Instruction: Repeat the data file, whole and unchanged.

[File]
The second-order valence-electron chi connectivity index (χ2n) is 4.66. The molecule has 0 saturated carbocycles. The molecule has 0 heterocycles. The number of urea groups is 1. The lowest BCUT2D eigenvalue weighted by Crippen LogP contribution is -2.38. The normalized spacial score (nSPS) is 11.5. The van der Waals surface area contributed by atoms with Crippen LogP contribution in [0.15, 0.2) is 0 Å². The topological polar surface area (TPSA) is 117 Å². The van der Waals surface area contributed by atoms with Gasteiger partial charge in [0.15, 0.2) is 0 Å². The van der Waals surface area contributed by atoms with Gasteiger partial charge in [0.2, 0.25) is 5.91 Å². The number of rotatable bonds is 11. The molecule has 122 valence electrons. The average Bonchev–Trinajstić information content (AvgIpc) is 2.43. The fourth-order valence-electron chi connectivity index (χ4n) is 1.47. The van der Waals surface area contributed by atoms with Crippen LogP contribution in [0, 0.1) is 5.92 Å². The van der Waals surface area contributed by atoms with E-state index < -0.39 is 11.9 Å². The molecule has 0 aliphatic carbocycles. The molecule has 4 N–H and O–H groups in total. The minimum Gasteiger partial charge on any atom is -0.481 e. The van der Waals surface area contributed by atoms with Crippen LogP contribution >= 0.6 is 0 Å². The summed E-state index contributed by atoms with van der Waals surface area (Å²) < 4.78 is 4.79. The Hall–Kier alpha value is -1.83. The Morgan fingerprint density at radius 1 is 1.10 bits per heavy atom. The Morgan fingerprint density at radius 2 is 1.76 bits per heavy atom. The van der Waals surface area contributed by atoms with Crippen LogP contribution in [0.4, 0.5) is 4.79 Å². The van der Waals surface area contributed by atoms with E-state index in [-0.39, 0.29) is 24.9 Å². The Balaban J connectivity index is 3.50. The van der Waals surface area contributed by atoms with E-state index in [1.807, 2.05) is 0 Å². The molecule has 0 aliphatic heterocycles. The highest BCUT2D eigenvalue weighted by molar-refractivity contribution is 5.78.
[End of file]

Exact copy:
The second-order valence-electron chi connectivity index (χ2n) is 4.66. The molecule has 0 saturated carbocycles. The molecule has 0 heterocycles. The number of urea groups is 1. The lowest BCUT2D eigenvalue weighted by Crippen LogP contribution is -2.38. The normalized spacial score (nSPS) is 11.5. The van der Waals surface area contributed by atoms with Crippen LogP contribution in [0.15, 0.2) is 0 Å². The topological polar surface area (TPSA) is 117 Å². The van der Waals surface area contributed by atoms with Gasteiger partial charge in [0.15, 0.2) is 0 Å². The van der Waals surface area contributed by atoms with Gasteiger partial charge in [0.2, 0.25) is 5.91 Å². The number of rotatable bonds is 11. The molecule has 122 valence electrons. The average Bonchev–Trinajstić information content (AvgIpc) is 2.43. The fourth-order valence-electron chi connectivity index (χ4n) is 1.47. The van der Waals surface area contributed by atoms with Crippen LogP contribution in [0, 0.1) is 5.92 Å². The van der Waals surface area contributed by atoms with E-state index < -0.39 is 11.9 Å². The molecule has 0 aliphatic carbocycles. The molecule has 4 N–H and O–H groups in total. The minimum Gasteiger partial charge on any atom is -0.481 e. The van der Waals surface area contributed by atoms with Crippen LogP contribution >= 0.6 is 0 Å². The summed E-state index contributed by atoms with van der Waals surface area (Å²) < 4.78 is 4.79. The Hall–Kier alpha value is -1.83. The Morgan fingerprint density at radius 1 is 1.10 bits per heavy atom. The Morgan fingerprint density at radius 2 is 1.76 bits per heavy atom. The van der Waals surface area contributed by atoms with Crippen LogP contribution in [0.4, 0.5) is 4.79 Å². The van der Waals surface area contributed by atoms with E-state index in [-0.39, 0.29) is 24.9 Å². The Balaban J connectivity index is 3.50. The van der Waals surface area contributed by atoms with E-state index in [1.807, 2.05) is 0 Å². The molecule has 0 aliphatic heterocycles. The highest BCUT2D eigenvalue weighted by molar-refractivity contribution is 5.78.